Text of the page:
Andrew Becroft once had such a bad stutter that a teacher told him the three fields he could never work in were the law, the church and education.

Forty years on, he has worked in all three, and on July 1 he will become the country's seventh Children's Commissioner.

Mr Becroft, now 58, has been Principal Youth Court Judge for 15 years. He is an active member of the Karori Baptist Church and chairs the Tertiary Students Christian Fellowship.

But he has never forgotten the stutter that helped him to understand many young offenders with disabilities, and is patron of the Speech-language Therapists Association and the Speak Easy Association which supports people with speech impediments.


"Most of the serious young offenders are really struggling with neurodisability disorders including fetal alcohol syndrome, traumatic brain injury, autism spectrum disorder, dyslexia and communication disorders," he said.

"They have always caused serious victimisation, but they are themselves victims - 76 per cent have a history of some CYF [Child Youth and Family] involvement."

His appointment as Children's Commissioner was welcomed yesterday across the political spectrum. Labour MP Jacinda Ardern, who was consulted on potential candidates, said Mr Becroft would be "fantastic". Green co-leader Metiria Turei said the decision was "exciting".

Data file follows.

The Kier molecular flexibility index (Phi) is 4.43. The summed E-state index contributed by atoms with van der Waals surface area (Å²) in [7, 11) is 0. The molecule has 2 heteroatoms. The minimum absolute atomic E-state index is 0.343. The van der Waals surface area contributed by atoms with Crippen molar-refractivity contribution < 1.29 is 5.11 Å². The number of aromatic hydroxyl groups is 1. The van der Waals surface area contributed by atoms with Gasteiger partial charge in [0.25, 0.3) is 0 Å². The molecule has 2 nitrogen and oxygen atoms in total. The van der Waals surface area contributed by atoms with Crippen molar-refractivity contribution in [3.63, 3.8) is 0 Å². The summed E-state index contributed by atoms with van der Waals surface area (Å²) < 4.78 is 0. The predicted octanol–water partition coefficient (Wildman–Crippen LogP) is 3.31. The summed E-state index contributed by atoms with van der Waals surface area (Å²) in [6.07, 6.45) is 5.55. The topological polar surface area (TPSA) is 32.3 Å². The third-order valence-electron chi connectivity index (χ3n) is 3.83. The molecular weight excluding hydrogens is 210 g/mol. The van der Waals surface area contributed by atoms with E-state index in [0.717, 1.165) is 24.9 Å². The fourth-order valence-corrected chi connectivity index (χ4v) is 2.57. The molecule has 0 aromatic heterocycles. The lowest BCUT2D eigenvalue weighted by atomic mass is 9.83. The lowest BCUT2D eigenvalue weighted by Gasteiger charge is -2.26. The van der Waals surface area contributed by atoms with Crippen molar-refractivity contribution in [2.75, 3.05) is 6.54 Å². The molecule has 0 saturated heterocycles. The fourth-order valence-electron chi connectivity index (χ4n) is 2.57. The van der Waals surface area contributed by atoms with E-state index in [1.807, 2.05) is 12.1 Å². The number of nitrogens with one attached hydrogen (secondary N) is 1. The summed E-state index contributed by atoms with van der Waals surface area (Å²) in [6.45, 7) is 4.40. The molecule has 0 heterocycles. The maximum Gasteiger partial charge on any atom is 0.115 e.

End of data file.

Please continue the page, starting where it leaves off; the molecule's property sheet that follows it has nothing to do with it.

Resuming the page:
Social Development Minister Anne Tolley said Judge Becroft would be seconded to the role for two years in what Ms Ardern described as a "change-manager" role to monitor CYF's transformation into a new agency with a huge $1.3 billion annual budget to buy extra education, health, employment and social services for the families of about one in every five New Zealand children. Judge Becroft said the proposed changes were a "visionary" approach to tackle the nation's "utterly unacceptable child abuse and neglect record".

"I hope there is an opportunity for even more of that vigorous debate to say this cannot continue and how is it that it is happening," he said.

He said overall rates of youth crime had halved under his watch since 2009, but rates had not come down as much for violent crime, female or Maori offending. Maori had increased from 42 per cent of Youth Court clients in 2008 to 63 per cent today.